school

EDUCATION WEEK

 

At PBS Hawai‘i, education is a year-round priority and our mission. On November 7-14, we give particular attention to transformation in American education, including a network of San Diego charter schools that’s already breaking the mold, and a discussion with top local leaders who are charged with taking Hawai‘i’s educational systems into the future.

 

LONG STORY SHORT WITH LESLIE WILCOX: Ted DintersmithLONG STORY SHORT WITH LESLIE WILCOX

Ted Dintersmith 

Tuesday, November 7, 7:30 pm

As a child who played a lot of baseball in rural Virginia, Ted Dintersmith wanted to be a Major League Baseball pitcher. By serendipity, he says, life took him on a completely different path, when he got a job at a high-tech startup. For 25 years, he made a name for himself in the venture capital realm, before leading the charge in America as an advocate for transforming education. He is Executive Producer of the documentary Most Likely to Succeed and a co-author of the book by the same name. In the 2015-16 school year, Dintersmith visited all 50 states to meet with parents, students, educators and politicians, and encouraged communities to work collectively to re-imagine school and its purpose.

 

MOST LIKELY TO SUCCEED

MOST LIKELY TO SUCCEED 

Wednesday, November 8, 8:00 pm

Most Likely to Succeed examines the history of education in the United States and reveals the shortcomings of conventional education in today’s modern world. The documentary also follows students at High Tech High, a network of San Diego charter schools that promotes hands-on, project-based learning, with the goal of producing real-world workforce and life skills.

 

INSIGHTS ON PBS HAWAI‘I

INSIGHTS ON PBS HAWAI‘I 

The Education Leaders of Our State

Thursday, November 9, 8:00 pm

Leadership from Hawai‘i’s major education systems convene around the Insights table for a high-level conversation about how to prepare students for the future employment landscape in the Islands, and how they can work together in doing so.

Scheduled for this conversation:

Phil Bossert

Acting Executive Director

Hawaii Association of Independent Schools

 

Holoua Stender

Executive Vice President of Education

Kamehameha Schools

 

Sione Thompson

Executive Director

State Public Charter School Commission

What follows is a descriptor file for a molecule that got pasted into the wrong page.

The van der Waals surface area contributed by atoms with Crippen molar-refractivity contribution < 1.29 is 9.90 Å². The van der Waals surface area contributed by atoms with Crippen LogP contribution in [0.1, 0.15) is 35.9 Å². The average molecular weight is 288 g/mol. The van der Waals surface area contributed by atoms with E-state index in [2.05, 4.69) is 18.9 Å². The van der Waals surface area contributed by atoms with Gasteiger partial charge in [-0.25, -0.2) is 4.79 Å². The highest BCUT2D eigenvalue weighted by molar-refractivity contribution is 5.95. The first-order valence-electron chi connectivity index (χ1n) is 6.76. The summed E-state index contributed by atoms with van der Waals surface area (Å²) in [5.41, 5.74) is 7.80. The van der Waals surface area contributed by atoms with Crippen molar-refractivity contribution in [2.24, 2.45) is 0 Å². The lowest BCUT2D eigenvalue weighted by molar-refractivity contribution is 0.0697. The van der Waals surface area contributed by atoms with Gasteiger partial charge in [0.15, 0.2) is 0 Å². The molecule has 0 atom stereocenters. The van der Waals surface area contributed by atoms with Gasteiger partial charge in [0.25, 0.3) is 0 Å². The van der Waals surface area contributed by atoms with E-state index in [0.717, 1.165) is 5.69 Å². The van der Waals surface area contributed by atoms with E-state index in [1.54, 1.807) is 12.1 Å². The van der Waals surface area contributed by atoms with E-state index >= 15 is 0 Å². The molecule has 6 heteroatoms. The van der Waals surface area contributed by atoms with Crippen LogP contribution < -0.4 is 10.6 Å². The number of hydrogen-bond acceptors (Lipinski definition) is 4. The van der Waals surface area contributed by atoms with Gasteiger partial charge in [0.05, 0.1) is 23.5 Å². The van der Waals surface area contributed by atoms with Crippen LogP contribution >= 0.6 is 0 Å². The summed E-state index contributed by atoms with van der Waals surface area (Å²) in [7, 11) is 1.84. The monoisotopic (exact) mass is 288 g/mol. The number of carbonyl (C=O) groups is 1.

Phyllis Unebasami

Deputy Superintendent

Hawaii Department of Education

 

LONG STORY SHORT WITH LESLIE WILCOX: Jack Wong

LONG STORY SHORT WITH LESLIE WILCOX

Livingston “Jack” Wong 

Tuesday, November 14, 7:30 pm

Livingston “Jack” Wong is Chief Executive Officer of Kamehameha Schools, overseeing its significant endowment and educational mission. Kamehameha Schools serves more than 48,000 students across three K-12 campuses, 30 preschools and many community education and scholarship programs. Wong is a graduate of Punahou School – the Kamehameha CEO has said he sometimes gets teased about this. He goes by “Jack” to distinguish himself from his father, a pioneering transplant surgeon in the Islands. Though both of his parents were in medicine, Wong pursued law instead. He joined Kamehameha Schools as its senior legal counsel in 1997.

 


 

POV
Raising Bertie

 

View an intimate portrait of three African American boys coming of age in rural North Carolina. The young men navigate unemployment, institutional racism, violence, first love, fatherhood and estrangement from family members and mentors.

 

POV
Dalya’s Other Country / 4.1 Miles

 

In Dalya’s Other Country, follow a family displaced by the Syrian conflict, walking the line between their Muslim values and the new world they inhabit. Afterward, the short film 4.1 Miles features a Greek Coast Guard captain caught in the middle of the biggest refugee crisis since WWII.

 

4.1 Miles

 

 

 

The National Geographic Bee

The National Geographic Bee

 

The annual National Geographic Bee returns for the 29th consecutive year. The 2017 Bee features fourth-to-eighth-graders vying for the crown and the top prize of a $50,000 college scholarship and lifetime membership in the National Geographic Society.

 

INDEPENDENT LENS
In Football We Trust

 

This insightful and moving documentary transports viewers deep inside the tightly- knit and complex Polynesian community in Salt Lake City, Utah, one of the chief sources for the NFL’s influx of Pacific Islander players. Shot over a four-year period with unprecedented access, the film follows four young Polynesian men striving to overcome gang violence and near poverty through the promise of American football. The film is directed by Tony Vainuku and Erika Cohn.

 

INDEPENDENT LENS
Newtown

 

On December 14, 2012, a disturbed young man committed a horrific mass shooting in Newtown, Connecticut that took the lives of 20 elementary school children and six educators. Filmed over the course of nearly three years, this documentary uses deeply personal testimonies to tell the story of the aftermath of the deadliest mass shooting of schoolchildren in American history. Through raw and heartbreaking interviews with parents, siblings, teachers, doctors and first responders, the film documents a traumatized community still reeling from the senseless killing, fractured by grief but driven by a sense of purpose.

 

Keepers of the Flame: The Cultural Legacy of Three Hawaiian Women (2005)

 

The lives of three extraordinary Hawaiian women, Mary Kawena Pukui, ‘Iolani Luahine and Edith Kanaka‘ole, are chronicled in this film. It shows how, together, they combined their talents and commitment to reignite the flame of tradition in a time when Hawaiian culture was gravely threatened.

 






1 2 3 6